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Demential Strikes Children Too GIF

Dementia strikes children too

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Caleb


7 Years Old, Leeds

Case Studies

Caleb was diagnosed with Batten disease, a form of childhood dementia, in December 2013, at the same time as his older sister Ellie Mae.

While his condition has deteriorated, requiring 24-hour care from his mum Lynsey, Caleb has since turned seven, and continues to enjoy reading stories with his mum. But Ellie Mae passed away in 2015, just 18 months after her diagnosis.

After developing perfectly normally until she was three, Ellie Mae started experiencing seizures. As is often the case with her particular form of childhood dementia, her case was misdiagnosed as epilepsy. Her mum was forced to watch as Ellie Mae’s learning plateaued and eventually began deteriorating. It wasn’t until 18 months later that Ellie Mae received the right diagnosis. She actually had Batten Disease, and a life expectancy of between 6 to 12 years.

“They did test for genetic disorders,” Lynsey remembers, “but they tested for common ones. The more rare diseases are more expensive to do the testing for.”

By this point, Ellie Mae had lost the ability to walk or talk. Lynsey watched as her daughter became blind and bed-ridden. As Caleb began to follow the same path as his older sister, Lynsey gave up her career to become a full-time carer to her two children.

“I had the two of them both unable to walk, both in wheelchairs, both unable to feed themselves, losing their speech. I think emotionally it’s just very difficult not being able to fix it, because that’s automatically just what you want to do, and realising that there is no fixing it.”

Looking forward, Lynsey wishes that earlier diagnoses were available for rare diseases like Batten disease, a form of childhood dementia. “I think doctors need to test for rare diseases as well as common ones earlier on, because once you are armed with the knowledge you can do something more about it”, Lynsey notes.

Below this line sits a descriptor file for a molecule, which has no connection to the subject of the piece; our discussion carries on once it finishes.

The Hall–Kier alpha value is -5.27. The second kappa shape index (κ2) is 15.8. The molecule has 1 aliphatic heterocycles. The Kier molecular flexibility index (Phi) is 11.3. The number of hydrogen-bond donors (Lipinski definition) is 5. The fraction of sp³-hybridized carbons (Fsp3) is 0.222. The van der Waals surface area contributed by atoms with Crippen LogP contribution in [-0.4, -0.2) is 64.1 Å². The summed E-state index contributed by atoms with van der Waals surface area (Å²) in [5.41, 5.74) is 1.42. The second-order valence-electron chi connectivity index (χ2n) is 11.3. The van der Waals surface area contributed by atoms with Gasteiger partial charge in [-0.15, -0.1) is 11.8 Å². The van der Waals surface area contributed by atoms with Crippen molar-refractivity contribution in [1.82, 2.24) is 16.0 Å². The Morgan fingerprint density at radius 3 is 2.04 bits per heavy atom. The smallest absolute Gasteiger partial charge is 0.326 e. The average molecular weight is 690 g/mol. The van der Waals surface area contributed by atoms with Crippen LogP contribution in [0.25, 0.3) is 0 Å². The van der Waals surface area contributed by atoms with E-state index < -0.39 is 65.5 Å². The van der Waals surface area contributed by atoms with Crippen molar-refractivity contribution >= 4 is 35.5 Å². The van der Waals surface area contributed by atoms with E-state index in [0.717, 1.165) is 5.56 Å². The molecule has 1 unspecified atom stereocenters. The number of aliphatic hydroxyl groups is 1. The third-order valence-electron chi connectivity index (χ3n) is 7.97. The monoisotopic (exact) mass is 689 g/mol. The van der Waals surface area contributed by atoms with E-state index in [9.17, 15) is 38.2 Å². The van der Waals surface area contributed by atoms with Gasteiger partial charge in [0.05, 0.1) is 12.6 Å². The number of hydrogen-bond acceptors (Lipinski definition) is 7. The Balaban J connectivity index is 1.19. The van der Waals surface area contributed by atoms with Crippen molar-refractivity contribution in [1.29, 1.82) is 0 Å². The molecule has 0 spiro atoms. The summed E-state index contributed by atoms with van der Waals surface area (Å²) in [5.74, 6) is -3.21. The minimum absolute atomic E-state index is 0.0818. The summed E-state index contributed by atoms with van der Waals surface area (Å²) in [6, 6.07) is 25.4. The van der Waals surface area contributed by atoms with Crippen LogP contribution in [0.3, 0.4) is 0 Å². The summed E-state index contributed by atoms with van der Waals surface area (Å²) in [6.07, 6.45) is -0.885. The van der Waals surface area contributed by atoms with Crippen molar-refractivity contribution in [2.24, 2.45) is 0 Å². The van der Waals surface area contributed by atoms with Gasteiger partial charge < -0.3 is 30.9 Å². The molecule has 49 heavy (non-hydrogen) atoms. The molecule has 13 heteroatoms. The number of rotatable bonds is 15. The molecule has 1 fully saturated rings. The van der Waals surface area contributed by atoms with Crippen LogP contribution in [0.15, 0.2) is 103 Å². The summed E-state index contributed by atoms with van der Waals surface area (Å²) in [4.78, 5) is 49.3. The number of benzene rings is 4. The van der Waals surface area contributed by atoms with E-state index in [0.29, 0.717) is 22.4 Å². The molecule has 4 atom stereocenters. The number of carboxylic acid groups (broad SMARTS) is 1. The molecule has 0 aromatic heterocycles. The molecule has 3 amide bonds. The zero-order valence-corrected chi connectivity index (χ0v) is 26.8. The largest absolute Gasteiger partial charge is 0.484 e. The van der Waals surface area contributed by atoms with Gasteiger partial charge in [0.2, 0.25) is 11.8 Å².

“A very sad situation that we’re in at the minute is that there are children being diagnosed with childhood dementia who can’t access treatment even though there is treatment available, because they’re too far progressed when they’re diagnosed. So if they’d been diagnosed 12 months earlier, their future could have been completely different.”

For now, Lynsey and Caleb are focusing on treasuring each day. “I don’t plan ahead at all because the future is not at all assured. With Ellie Mae, she was relatively healthy, and then she declined very quickly over just two or three months. And then we lost her.”

Through all the pain, Caleb’s maintained his great sense of humour, and this is what Lynsey continues to enjoy with him. For Lynsey, some of the most special moments are just watching a DVD at home. “He laughs at a particular bit, and you can just put it on repeat and he just keeps on laughing,” says Lynsey.

“Things that I used to worry about and stress about I don’t anymore because all I care about is that my child is happy and as healthy as he can be.”

 

Job code: EU/CLN2/0298. Date of preparation: March 2018